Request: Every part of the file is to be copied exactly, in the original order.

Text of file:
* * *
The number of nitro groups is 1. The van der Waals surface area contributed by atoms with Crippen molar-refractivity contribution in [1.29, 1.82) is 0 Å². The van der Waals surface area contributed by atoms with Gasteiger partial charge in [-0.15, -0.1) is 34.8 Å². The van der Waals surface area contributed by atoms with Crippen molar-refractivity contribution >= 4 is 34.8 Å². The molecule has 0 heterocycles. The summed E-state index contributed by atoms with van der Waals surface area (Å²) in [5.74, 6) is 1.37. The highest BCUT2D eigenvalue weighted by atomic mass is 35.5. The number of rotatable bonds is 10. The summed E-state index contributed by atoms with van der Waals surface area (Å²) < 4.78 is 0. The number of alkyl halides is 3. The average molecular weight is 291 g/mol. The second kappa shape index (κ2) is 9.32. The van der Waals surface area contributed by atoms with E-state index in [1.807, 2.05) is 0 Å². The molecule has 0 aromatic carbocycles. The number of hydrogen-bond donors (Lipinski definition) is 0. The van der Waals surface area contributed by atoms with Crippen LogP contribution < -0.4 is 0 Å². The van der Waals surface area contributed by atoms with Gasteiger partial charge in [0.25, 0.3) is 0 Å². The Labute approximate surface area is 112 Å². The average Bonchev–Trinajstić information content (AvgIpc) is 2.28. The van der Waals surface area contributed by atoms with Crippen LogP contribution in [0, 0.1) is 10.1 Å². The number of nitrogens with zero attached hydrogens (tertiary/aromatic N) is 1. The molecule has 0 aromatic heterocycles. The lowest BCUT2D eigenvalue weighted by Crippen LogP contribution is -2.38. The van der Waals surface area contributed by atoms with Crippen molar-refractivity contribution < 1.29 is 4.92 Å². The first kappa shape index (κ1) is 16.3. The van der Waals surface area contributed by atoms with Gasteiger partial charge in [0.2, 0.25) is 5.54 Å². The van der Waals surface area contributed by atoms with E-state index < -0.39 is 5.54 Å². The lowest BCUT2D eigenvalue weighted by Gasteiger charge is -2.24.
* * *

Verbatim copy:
The number of nitro groups is 1. The van der Waals surface area contributed by atoms with Crippen molar-refractivity contribution in [1.29, 1.82) is 0 Å². The van der Waals surface area contributed by atoms with Gasteiger partial charge in [-0.15, -0.1) is 34.8 Å². The van der Waals surface area contributed by atoms with Crippen molar-refractivity contribution >= 4 is 34.8 Å². The molecule has 0 heterocycles. The summed E-state index contributed by atoms with van der Waals surface area (Å²) in [5.74, 6) is 1.37. The highest BCUT2D eigenvalue weighted by atomic mass is 35.5. The number of rotatable bonds is 10. The summed E-state index contributed by atoms with van der Waals surface area (Å²) < 4.78 is 0. The number of alkyl halides is 3. The average molecular weight is 291 g/mol. The second kappa shape index (κ2) is 9.32. The van der Waals surface area contributed by atoms with E-state index in [1.807, 2.05) is 0 Å². The molecule has 0 aromatic carbocycles. The number of hydrogen-bond donors (Lipinski definition) is 0. The van der Waals surface area contributed by atoms with Crippen LogP contribution < -0.4 is 0 Å². The van der Waals surface area contributed by atoms with Gasteiger partial charge in [0.25, 0.3) is 0 Å². The Labute approximate surface area is 112 Å². The average Bonchev–Trinajstić information content (AvgIpc) is 2.28. The van der Waals surface area contributed by atoms with Crippen LogP contribution in [0, 0.1) is 10.1 Å². The number of nitrogens with zero attached hydrogens (tertiary/aromatic N) is 1. The molecule has 0 aromatic heterocycles. The lowest BCUT2D eigenvalue weighted by Crippen LogP contribution is -2.38. The van der Waals surface area contributed by atoms with Crippen molar-refractivity contribution < 1.29 is 4.92 Å². The first kappa shape index (κ1) is 16.3. The van der Waals surface area contributed by atoms with Gasteiger partial charge in [0.2, 0.25) is 5.54 Å². The van der Waals surface area contributed by atoms with E-state index < -0.39 is 5.54 Å². The lowest BCUT2D eigenvalue weighted by Gasteiger charge is -2.24.